5 Answers

  1. Such questions are called rhetorical,and they are questions-statements that are usually addressed to the moral side or evidence of what is happening. They are quite a strong verbal tool, especially when it comes to debates, where you need to address the public, but not with an ultimatum statement, but as if giving each individual listener the opportunity to think ” Yes, this is really so!”.

    Of course, if the questions whose value is precisely in the reasoning are rather ambiguous, for example, ” Being determines consciousness or consciousness determines being?” or “What is primary: energy or matter?”.

    Well, there are some funny questions that can not be answered correctly, for example ,” Will you answer�”no” now?”

  2. There is, and it has long been familiar to everyone, you just probably forgot about it.

    I've been around since high school:

    what appeared first, an egg or a chicken, which one of them gave birth to whom..?”

  3. Are you asleep?)

    For example, you are really sleeping and someone asks you “are you sleeping?”. You can't answer because you're SLEEPING! If you answer yes, it means that you are not sleeping. Logically

  4. As far as I understand, you can answer absolutely all questions. Especially if you don't make it a condition that the answers must be correct.

    Well, for example, take the question that Mike suggested: “How many pikes vote recently?” I answer the first thing that came to mind: “20 pikes.” We don't have to give the right answer, do we?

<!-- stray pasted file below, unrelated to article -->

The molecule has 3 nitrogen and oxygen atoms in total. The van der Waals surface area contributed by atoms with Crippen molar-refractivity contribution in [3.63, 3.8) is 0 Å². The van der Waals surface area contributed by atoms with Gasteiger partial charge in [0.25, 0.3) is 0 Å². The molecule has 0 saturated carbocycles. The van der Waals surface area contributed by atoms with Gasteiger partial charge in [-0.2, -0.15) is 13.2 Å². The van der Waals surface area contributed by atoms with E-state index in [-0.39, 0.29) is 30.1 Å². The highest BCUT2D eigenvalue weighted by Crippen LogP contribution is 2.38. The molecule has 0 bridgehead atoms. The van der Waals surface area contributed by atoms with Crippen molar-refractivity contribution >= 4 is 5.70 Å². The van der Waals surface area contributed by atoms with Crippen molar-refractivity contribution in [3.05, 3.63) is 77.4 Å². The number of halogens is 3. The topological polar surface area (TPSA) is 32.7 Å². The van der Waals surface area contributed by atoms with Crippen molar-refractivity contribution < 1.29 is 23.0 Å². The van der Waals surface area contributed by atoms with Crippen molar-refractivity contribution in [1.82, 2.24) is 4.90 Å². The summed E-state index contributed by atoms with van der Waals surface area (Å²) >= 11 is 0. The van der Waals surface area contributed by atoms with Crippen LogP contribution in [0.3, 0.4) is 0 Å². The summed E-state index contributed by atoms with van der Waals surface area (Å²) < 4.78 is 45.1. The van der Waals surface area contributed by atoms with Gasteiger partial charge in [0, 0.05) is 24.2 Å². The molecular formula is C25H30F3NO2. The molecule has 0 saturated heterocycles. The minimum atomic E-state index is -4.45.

But the difficulties will start exactly from the moment when we will not be able to identify the question in the communication addressed to us (however, not necessarily even to us). That is, if we don't know that the question has been asked, then we can't consciously answer it. We can answer randomly, but will something that we don't think is an answer be considered an answer? For the person who asked the question, it is likely that for us-no.

    Well, one more option. We may not be able to pronounce (write or otherwise indicate) the answer. But here again, there is a possibility that our answer will not be what we think is the answer, but what the person who asked the question thinks is the answer. For example, a person asked the question: “Where is Angelina now?” And here you go to meet him on the street. It turns out that the answer was received, but you didn't even know that you gave it.�

    However, I think there are questions that are not only impossible to answer, but will not be answered. In other words, the opportunity to respond exists, but this opportunity is not implemented. So, if someone you know has asked, for example, this question:”If Angelina loves me, then she will come to the meeting in high-heeled shoes, if she doesn't love me, then she will wear flat shoes.” The question here is ” Does Angelina love me?” In this system, the third option implies no response. So, if you come barefoot, you won't get a response.

    So, one option remains. You can't answer a question where the answer is a condition that the respondent is unable to fulfill. That is, a question whose answer conditions do not take into account the respondent's alternative actions. In this case, the correct answer, as I understand it, will not exist at all, there will only be a variety of conditions, each of which will be considered one of the answers.

  5. You can't reply to�

    1. meaningless question: “How many pikes vote recently?”

    2. a question asked in a foreign language that you don't know.

    3. a question that came out too softly, too unintelligible, in a noisy environment when you couldn't make out anything.

    4. the question “where is your money?” if it is asked by a scoundrel who wants to rob you.

Leave a Reply